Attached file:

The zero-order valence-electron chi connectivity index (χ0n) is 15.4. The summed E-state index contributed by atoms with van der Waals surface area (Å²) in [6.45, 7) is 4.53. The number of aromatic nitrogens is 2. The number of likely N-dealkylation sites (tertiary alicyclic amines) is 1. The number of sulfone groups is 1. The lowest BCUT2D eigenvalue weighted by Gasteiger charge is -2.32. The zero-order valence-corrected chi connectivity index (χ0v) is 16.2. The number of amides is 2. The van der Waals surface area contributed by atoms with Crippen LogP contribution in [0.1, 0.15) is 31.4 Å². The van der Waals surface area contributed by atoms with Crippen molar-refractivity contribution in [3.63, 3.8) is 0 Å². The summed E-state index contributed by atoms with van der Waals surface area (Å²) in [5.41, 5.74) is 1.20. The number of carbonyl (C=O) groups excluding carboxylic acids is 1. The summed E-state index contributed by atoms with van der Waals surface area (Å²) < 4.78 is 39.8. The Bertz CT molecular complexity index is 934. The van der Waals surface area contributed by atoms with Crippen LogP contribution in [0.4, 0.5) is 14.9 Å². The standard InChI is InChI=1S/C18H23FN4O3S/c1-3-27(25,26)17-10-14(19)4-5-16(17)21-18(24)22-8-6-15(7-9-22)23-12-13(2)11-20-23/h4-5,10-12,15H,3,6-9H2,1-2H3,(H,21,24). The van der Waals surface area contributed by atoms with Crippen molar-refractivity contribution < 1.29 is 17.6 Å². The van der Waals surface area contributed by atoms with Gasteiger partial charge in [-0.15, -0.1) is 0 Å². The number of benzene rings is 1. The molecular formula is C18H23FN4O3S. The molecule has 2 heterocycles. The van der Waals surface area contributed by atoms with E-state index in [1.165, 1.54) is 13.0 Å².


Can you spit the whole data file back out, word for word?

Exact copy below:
The zero-order valence-electron chi connectivity index (χ0n) is 15.4. The summed E-state index contributed by atoms with van der Waals surface area (Å²) in [6.45, 7) is 4.53. The number of aromatic nitrogens is 2. The number of likely N-dealkylation sites (tertiary alicyclic amines) is 1. The number of sulfone groups is 1. The lowest BCUT2D eigenvalue weighted by Gasteiger charge is -2.32. The zero-order valence-corrected chi connectivity index (χ0v) is 16.2. The number of amides is 2. The van der Waals surface area contributed by atoms with Crippen LogP contribution in [0.1, 0.15) is 31.4 Å². The van der Waals surface area contributed by atoms with Crippen molar-refractivity contribution in [3.63, 3.8) is 0 Å². The summed E-state index contributed by atoms with van der Waals surface area (Å²) in [5.41, 5.74) is 1.20. The number of carbonyl (C=O) groups excluding carboxylic acids is 1. The summed E-state index contributed by atoms with van der Waals surface area (Å²) < 4.78 is 39.8. The Bertz CT molecular complexity index is 934. The van der Waals surface area contributed by atoms with Crippen LogP contribution in [0.4, 0.5) is 14.9 Å². The standard InChI is InChI=1S/C18H23FN4O3S/c1-3-27(25,26)17-10-14(19)4-5-16(17)21-18(24)22-8-6-15(7-9-22)23-12-13(2)11-20-23/h4-5,10-12,15H,3,6-9H2,1-2H3,(H,21,24). The van der Waals surface area contributed by atoms with Crippen molar-refractivity contribution < 1.29 is 17.6 Å². The van der Waals surface area contributed by atoms with Gasteiger partial charge in [-0.15, -0.1) is 0 Å². The number of benzene rings is 1. The molecular formula is C18H23FN4O3S. The molecule has 2 heterocycles. The van der Waals surface area contributed by atoms with E-state index in [1.165, 1.54) is 13.0 Å².